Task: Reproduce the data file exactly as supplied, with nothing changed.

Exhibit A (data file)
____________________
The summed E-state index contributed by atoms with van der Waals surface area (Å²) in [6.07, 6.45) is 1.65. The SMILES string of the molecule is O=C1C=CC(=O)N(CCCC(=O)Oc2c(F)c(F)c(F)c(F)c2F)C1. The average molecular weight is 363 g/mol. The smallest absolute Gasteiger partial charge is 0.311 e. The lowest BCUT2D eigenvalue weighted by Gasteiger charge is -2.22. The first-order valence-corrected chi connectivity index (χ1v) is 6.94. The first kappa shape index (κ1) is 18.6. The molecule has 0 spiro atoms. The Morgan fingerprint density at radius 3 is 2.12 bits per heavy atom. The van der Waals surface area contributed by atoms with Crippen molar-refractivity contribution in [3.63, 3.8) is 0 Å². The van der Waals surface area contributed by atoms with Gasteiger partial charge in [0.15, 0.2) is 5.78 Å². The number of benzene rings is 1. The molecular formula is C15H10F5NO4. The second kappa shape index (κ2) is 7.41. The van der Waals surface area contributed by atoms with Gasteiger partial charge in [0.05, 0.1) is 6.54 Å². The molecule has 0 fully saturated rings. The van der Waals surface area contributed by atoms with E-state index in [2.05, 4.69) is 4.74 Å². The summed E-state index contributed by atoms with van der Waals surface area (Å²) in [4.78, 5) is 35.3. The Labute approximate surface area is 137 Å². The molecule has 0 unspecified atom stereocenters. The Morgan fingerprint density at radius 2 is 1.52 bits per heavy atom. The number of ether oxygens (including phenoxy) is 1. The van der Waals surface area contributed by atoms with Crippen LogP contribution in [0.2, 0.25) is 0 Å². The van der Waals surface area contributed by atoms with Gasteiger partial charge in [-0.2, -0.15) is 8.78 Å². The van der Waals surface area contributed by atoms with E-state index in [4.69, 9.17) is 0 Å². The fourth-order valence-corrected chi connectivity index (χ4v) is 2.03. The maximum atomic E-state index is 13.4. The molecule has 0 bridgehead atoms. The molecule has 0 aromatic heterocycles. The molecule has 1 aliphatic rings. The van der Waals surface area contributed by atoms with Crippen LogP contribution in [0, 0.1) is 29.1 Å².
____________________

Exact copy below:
The summed E-state index contributed by atoms with van der Waals surface area (Å²) in [6.07, 6.45) is 1.65. The SMILES string of the molecule is O=C1C=CC(=O)N(CCCC(=O)Oc2c(F)c(F)c(F)c(F)c2F)C1. The average molecular weight is 363 g/mol. The smallest absolute Gasteiger partial charge is 0.311 e. The lowest BCUT2D eigenvalue weighted by Gasteiger charge is -2.22. The first-order valence-corrected chi connectivity index (χ1v) is 6.94. The first kappa shape index (κ1) is 18.6. The molecule has 0 spiro atoms. The Morgan fingerprint density at radius 3 is 2.12 bits per heavy atom. The van der Waals surface area contributed by atoms with Crippen molar-refractivity contribution in [3.63, 3.8) is 0 Å². The van der Waals surface area contributed by atoms with Gasteiger partial charge in [0.15, 0.2) is 5.78 Å². The number of benzene rings is 1. The molecular formula is C15H10F5NO4. The second kappa shape index (κ2) is 7.41. The van der Waals surface area contributed by atoms with Gasteiger partial charge in [0.05, 0.1) is 6.54 Å². The molecule has 0 fully saturated rings. The van der Waals surface area contributed by atoms with E-state index in [2.05, 4.69) is 4.74 Å². The summed E-state index contributed by atoms with van der Waals surface area (Å²) in [4.78, 5) is 35.3. The Labute approximate surface area is 137 Å². The molecule has 0 unspecified atom stereocenters. The Morgan fingerprint density at radius 2 is 1.52 bits per heavy atom. The number of ether oxygens (including phenoxy) is 1. The van der Waals surface area contributed by atoms with Crippen LogP contribution in [0.2, 0.25) is 0 Å². The van der Waals surface area contributed by atoms with Gasteiger partial charge in [-0.2, -0.15) is 8.78 Å². The van der Waals surface area contributed by atoms with E-state index in [4.69, 9.17) is 0 Å². The fourth-order valence-corrected chi connectivity index (χ4v) is 2.03. The maximum atomic E-state index is 13.4. The molecule has 0 bridgehead atoms. The molecule has 0 aromatic heterocycles. The molecule has 1 aliphatic rings. The van der Waals surface area contributed by atoms with Crippen LogP contribution in [0, 0.1) is 29.1 Å².